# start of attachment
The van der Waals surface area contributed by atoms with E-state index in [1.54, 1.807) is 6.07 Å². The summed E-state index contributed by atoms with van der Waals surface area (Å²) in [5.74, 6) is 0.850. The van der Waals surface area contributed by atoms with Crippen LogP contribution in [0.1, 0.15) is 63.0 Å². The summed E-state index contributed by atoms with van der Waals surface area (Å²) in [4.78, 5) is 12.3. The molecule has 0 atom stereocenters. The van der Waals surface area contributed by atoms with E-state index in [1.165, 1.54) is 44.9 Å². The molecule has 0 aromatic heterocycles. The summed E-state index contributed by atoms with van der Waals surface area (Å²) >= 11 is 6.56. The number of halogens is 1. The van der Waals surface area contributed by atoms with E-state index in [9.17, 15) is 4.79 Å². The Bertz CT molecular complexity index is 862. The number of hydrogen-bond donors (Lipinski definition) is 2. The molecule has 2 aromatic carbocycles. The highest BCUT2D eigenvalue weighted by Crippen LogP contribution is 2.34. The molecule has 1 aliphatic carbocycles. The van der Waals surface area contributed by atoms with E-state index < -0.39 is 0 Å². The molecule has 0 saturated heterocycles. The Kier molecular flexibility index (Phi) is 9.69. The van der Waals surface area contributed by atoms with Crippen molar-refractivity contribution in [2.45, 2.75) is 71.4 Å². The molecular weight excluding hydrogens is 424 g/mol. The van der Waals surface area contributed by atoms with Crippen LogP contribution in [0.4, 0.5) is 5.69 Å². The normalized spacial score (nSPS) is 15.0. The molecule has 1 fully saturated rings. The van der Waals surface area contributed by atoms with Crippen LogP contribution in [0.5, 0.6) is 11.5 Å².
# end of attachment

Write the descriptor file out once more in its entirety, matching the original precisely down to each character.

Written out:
The van der Waals surface area contributed by atoms with E-state index in [1.54, 1.807) is 6.07 Å². The summed E-state index contributed by atoms with van der Waals surface area (Å²) in [5.74, 6) is 0.850. The van der Waals surface area contributed by atoms with Crippen LogP contribution in [0.1, 0.15) is 63.0 Å². The summed E-state index contributed by atoms with van der Waals surface area (Å²) in [4.78, 5) is 12.3. The molecule has 0 atom stereocenters. The van der Waals surface area contributed by atoms with E-state index in [1.165, 1.54) is 44.9 Å². The molecule has 0 aromatic heterocycles. The summed E-state index contributed by atoms with van der Waals surface area (Å²) >= 11 is 6.56. The number of halogens is 1. The van der Waals surface area contributed by atoms with E-state index in [9.17, 15) is 4.79 Å². The Bertz CT molecular complexity index is 862. The number of hydrogen-bond donors (Lipinski definition) is 2. The molecule has 2 aromatic carbocycles. The highest BCUT2D eigenvalue weighted by Crippen LogP contribution is 2.34. The molecule has 1 aliphatic carbocycles. The van der Waals surface area contributed by atoms with E-state index < -0.39 is 0 Å². The molecule has 0 saturated heterocycles. The Kier molecular flexibility index (Phi) is 9.69. The van der Waals surface area contributed by atoms with Crippen molar-refractivity contribution in [2.45, 2.75) is 71.4 Å². The molecular weight excluding hydrogens is 424 g/mol. The van der Waals surface area contributed by atoms with Crippen LogP contribution in [0.4, 0.5) is 5.69 Å². The normalized spacial score (nSPS) is 15.0. The molecule has 1 fully saturated rings. The van der Waals surface area contributed by atoms with Crippen LogP contribution in [0.5, 0.6) is 11.5 Å².